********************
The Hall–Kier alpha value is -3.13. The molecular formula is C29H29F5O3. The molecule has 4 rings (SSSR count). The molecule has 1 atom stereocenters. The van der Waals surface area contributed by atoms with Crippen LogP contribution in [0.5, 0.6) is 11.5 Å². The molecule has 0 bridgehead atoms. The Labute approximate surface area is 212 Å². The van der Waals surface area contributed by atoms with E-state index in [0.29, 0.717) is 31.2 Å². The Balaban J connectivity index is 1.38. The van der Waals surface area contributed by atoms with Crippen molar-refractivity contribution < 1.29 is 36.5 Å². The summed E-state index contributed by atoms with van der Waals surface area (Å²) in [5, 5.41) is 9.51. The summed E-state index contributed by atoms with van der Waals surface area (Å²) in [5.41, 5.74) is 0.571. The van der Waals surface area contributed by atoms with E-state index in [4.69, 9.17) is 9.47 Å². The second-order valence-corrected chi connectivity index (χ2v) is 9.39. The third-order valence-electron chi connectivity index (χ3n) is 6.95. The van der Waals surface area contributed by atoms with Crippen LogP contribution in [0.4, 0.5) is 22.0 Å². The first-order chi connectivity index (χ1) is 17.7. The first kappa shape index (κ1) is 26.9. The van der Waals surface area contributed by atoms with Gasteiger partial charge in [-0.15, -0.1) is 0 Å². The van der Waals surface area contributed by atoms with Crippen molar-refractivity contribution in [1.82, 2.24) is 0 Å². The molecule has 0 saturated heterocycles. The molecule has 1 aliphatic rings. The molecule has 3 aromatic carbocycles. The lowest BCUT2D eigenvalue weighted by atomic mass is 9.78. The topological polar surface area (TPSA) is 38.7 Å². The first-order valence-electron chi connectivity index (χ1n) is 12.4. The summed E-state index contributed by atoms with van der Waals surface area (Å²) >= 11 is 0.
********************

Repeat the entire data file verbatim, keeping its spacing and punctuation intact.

The Hall–Kier alpha value is -3.13. The molecular formula is C29H29F5O3. The molecule has 4 rings (SSSR count). The molecule has 1 atom stereocenters. The van der Waals surface area contributed by atoms with Crippen LogP contribution in [0.5, 0.6) is 11.5 Å². The molecule has 0 bridgehead atoms. The Labute approximate surface area is 212 Å². The van der Waals surface area contributed by atoms with E-state index in [0.29, 0.717) is 31.2 Å². The Balaban J connectivity index is 1.38. The van der Waals surface area contributed by atoms with Crippen molar-refractivity contribution < 1.29 is 36.5 Å². The summed E-state index contributed by atoms with van der Waals surface area (Å²) in [5, 5.41) is 9.51. The summed E-state index contributed by atoms with van der Waals surface area (Å²) in [5.41, 5.74) is 0.571. The van der Waals surface area contributed by atoms with E-state index in [4.69, 9.17) is 9.47 Å². The second-order valence-corrected chi connectivity index (χ2v) is 9.39. The third-order valence-electron chi connectivity index (χ3n) is 6.95. The van der Waals surface area contributed by atoms with Crippen LogP contribution in [0.4, 0.5) is 22.0 Å². The first-order chi connectivity index (χ1) is 17.7. The first kappa shape index (κ1) is 26.9. The van der Waals surface area contributed by atoms with Gasteiger partial charge in [-0.15, -0.1) is 0 Å². The van der Waals surface area contributed by atoms with Crippen molar-refractivity contribution in [1.82, 2.24) is 0 Å². The molecule has 0 saturated heterocycles. The molecule has 1 aliphatic rings. The molecule has 3 aromatic carbocycles. The lowest BCUT2D eigenvalue weighted by atomic mass is 9.78. The topological polar surface area (TPSA) is 38.7 Å². The first-order valence-electron chi connectivity index (χ1n) is 12.4. The summed E-state index contributed by atoms with van der Waals surface area (Å²) >= 11 is 0.